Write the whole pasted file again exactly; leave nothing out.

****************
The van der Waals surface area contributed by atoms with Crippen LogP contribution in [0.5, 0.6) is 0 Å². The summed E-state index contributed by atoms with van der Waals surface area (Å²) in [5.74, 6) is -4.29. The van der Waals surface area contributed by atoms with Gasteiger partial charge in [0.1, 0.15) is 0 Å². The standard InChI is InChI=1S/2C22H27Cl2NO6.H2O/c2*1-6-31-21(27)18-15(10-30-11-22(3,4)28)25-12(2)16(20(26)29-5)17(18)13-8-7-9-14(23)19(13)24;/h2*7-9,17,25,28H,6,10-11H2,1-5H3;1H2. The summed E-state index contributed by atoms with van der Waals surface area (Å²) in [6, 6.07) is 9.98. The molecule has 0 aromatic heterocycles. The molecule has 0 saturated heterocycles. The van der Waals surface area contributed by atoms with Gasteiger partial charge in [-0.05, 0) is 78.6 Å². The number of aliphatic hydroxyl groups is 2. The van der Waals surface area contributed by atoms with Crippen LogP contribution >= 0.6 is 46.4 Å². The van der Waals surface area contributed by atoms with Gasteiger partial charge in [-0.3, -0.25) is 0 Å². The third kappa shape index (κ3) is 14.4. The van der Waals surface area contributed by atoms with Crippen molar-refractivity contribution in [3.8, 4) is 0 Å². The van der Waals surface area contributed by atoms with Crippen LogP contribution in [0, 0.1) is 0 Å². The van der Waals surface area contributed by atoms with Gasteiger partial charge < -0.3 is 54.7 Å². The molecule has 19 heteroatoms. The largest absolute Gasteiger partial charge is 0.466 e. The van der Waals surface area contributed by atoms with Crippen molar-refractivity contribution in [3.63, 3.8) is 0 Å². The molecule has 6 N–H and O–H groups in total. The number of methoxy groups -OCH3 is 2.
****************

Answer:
The van der Waals surface area contributed by atoms with Crippen LogP contribution in [0.5, 0.6) is 0 Å². The summed E-state index contributed by atoms with van der Waals surface area (Å²) in [5.74, 6) is -4.29. The van der Waals surface area contributed by atoms with Gasteiger partial charge in [0.1, 0.15) is 0 Å². The standard InChI is InChI=1S/2C22H27Cl2NO6.H2O/c2*1-6-31-21(27)18-15(10-30-11-22(3,4)28)25-12(2)16(20(26)29-5)17(18)13-8-7-9-14(23)19(13)24;/h2*7-9,17,25,28H,6,10-11H2,1-5H3;1H2. The summed E-state index contributed by atoms with van der Waals surface area (Å²) in [6, 6.07) is 9.98. The molecule has 0 aromatic heterocycles. The molecule has 0 saturated heterocycles. The van der Waals surface area contributed by atoms with Gasteiger partial charge in [-0.05, 0) is 78.6 Å². The number of aliphatic hydroxyl groups is 2. The van der Waals surface area contributed by atoms with Crippen LogP contribution >= 0.6 is 46.4 Å². The van der Waals surface area contributed by atoms with Gasteiger partial charge in [-0.3, -0.25) is 0 Å². The third kappa shape index (κ3) is 14.4. The van der Waals surface area contributed by atoms with Crippen molar-refractivity contribution in [3.8, 4) is 0 Å². The van der Waals surface area contributed by atoms with Crippen LogP contribution in [0, 0.1) is 0 Å². The van der Waals surface area contributed by atoms with Gasteiger partial charge < -0.3 is 54.7 Å². The molecule has 19 heteroatoms. The largest absolute Gasteiger partial charge is 0.466 e. The van der Waals surface area contributed by atoms with Crippen molar-refractivity contribution in [3.63, 3.8) is 0 Å². The molecule has 6 N–H and O–H groups in total. The number of methoxy groups -OCH3 is 2.